Cartooning may not be the most lucrative or illustrious career in the world, but it does seem to inspire dedication bordering on obsession for a niche group of brilliantly creative artists.
Bill Watterson, the cartoonist behind “Calvin and Hobbes,” once said, “My job is essentially to come up with 365 ideas a year.”
Perhaps it is this demand for ideaphoria that self-selects for extreme creative fitness in the profession.
Ryan Stolp, the creative force behind “Lift Lines” is certainly a result of such self-selection. His Lift Lines cartoon appears in the Jackson Hole Daily and on the news app Hole Scroll. Stolp, who is the chief creative officer at Orijin Media (an independent subsidiary of Teton Media Works, the parent company of the News&Guide), has lived many creative lives. He has worked as a product design consultant, designed and fabricated outdoor gear from backpacks to “Alpine Hammocks” and he currently sells adventure-themed artwork printed on aluminum.
His latest project is a collaboration with local musician Joe Rudd that combines performance art, live music and cartooning.
Rudd is a regular musician in many local bands, where he plays saxophone and piano, DJs and dabbles in music production. He and Stolp initially bonded over a shared passion for ’70s and ’80s R&B, and they have been friends for years.
When David Fogg, co-owner of Jackson’s Moe’s Original BBQ, approached Rudd about playing a regular DJ set at Moe’s, Rudd wanted to find a way to take the night of dancing to the next level — make it unique.
“He had the concept first,” Stolp said.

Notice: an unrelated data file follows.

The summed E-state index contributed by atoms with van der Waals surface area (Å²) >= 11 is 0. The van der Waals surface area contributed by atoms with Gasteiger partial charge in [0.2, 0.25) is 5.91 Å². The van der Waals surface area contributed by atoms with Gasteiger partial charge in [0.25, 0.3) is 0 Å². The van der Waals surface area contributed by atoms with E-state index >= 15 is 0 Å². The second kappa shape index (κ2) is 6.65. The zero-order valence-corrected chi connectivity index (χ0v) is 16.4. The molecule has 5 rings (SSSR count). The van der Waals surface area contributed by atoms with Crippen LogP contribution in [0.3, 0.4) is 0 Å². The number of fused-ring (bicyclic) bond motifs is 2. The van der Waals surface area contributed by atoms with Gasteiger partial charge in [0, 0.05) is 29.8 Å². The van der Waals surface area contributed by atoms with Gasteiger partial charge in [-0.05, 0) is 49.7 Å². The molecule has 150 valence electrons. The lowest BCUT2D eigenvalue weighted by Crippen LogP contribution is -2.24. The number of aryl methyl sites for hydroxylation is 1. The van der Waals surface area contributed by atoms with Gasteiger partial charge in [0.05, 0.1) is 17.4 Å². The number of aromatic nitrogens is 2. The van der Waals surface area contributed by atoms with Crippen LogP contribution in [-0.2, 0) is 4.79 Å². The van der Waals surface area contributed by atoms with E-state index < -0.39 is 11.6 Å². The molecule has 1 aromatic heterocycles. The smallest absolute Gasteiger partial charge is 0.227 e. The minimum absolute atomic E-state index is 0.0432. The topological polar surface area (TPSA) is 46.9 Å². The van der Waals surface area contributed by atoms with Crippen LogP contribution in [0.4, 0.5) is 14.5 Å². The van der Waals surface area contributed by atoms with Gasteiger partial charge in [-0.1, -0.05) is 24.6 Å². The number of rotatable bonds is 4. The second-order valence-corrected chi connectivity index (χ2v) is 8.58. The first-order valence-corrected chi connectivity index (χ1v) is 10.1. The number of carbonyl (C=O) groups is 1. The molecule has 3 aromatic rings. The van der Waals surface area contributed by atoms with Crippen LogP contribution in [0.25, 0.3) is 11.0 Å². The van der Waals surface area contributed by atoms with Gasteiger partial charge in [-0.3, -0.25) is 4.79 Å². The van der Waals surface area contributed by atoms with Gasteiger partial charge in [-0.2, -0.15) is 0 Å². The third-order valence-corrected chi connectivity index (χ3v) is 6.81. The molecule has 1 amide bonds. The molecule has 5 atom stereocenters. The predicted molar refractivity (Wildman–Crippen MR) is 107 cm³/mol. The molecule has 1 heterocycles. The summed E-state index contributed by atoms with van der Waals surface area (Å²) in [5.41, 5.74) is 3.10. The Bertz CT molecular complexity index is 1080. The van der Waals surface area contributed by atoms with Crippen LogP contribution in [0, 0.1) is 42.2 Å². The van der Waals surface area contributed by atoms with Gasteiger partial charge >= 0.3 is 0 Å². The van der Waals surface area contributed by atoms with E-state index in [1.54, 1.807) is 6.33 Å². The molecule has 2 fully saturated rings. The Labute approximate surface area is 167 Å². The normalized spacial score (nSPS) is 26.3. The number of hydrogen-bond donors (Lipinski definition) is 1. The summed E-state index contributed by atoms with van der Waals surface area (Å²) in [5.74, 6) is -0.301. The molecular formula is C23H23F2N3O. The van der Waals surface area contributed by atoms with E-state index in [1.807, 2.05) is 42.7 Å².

Rudd told him, “‘You should totally figure out how you can draw to this.’”
The resulting collaboration happens every Friday night, from 10 p.m. until the wee hours of the morning, at Moe’s BBQ. Using a program on his iPad, Stolp cartoons in real time to the music that Rudd provides. The trippy illustrations are projected onto the TVs that broadcast sports games during daylight hours.
Last Friday, Rudd cycled through danceable R&B, funk and soul jams with ultra smooth transitions. Every once in a while, when a song left enough space for maneuverability, Rudd picked up his saxophone and soloed over the top. His playlist and embellishments alone were enough to draw in a crowd of post-Moose Hockey revelers and get people moving on the dance floor. At one point a dance-off broke out.
All the while, Stolp sat beside Rudd, laser-focused on his iPad. The resulting cartoons and animations seemed to grow out of the sonic atmosphere. Stolp alternated between manipulating colorful abstract patterns with the effects provided by the iPad software Procreate, manifesting emotive characters based on the thematic content of a song and flashing brightly colored lyrics across the screen.
What Stolp is doing doesn’t have much precedent. “VJing,” the creation of visuals to live music in real time, has become common, but it most often is practiced using automated visualizers or the manipulation of video content — not cartooning.
For Stolp, being a pioneer presents unique challenges.
“As a cartoonist, I had to go from having basically infinite time and space for something to something that is performative,” he said. “It’s been a challenge and something to rise to. It’s fleeting. It’s definitely going to be bad sometimes.”
As his performance has evolved since the beginning of his collaboration with Rudd, Stolp has improved at manipulating Procreate to create a more engaging visual experience, including creating undo/redo cycles that play animations to the beat. He also realizes, though, that there are limitations to not having a technology specifically designed for the unique format.
“I have a vision for a simple software that would empower me to create on-the-fly animations,” Stolp said. “It would allow me to play with it before it hits the screen.”
If a new cartoon VJing software hits the Apple App Store in a few years, you’ll know who to thank. ￼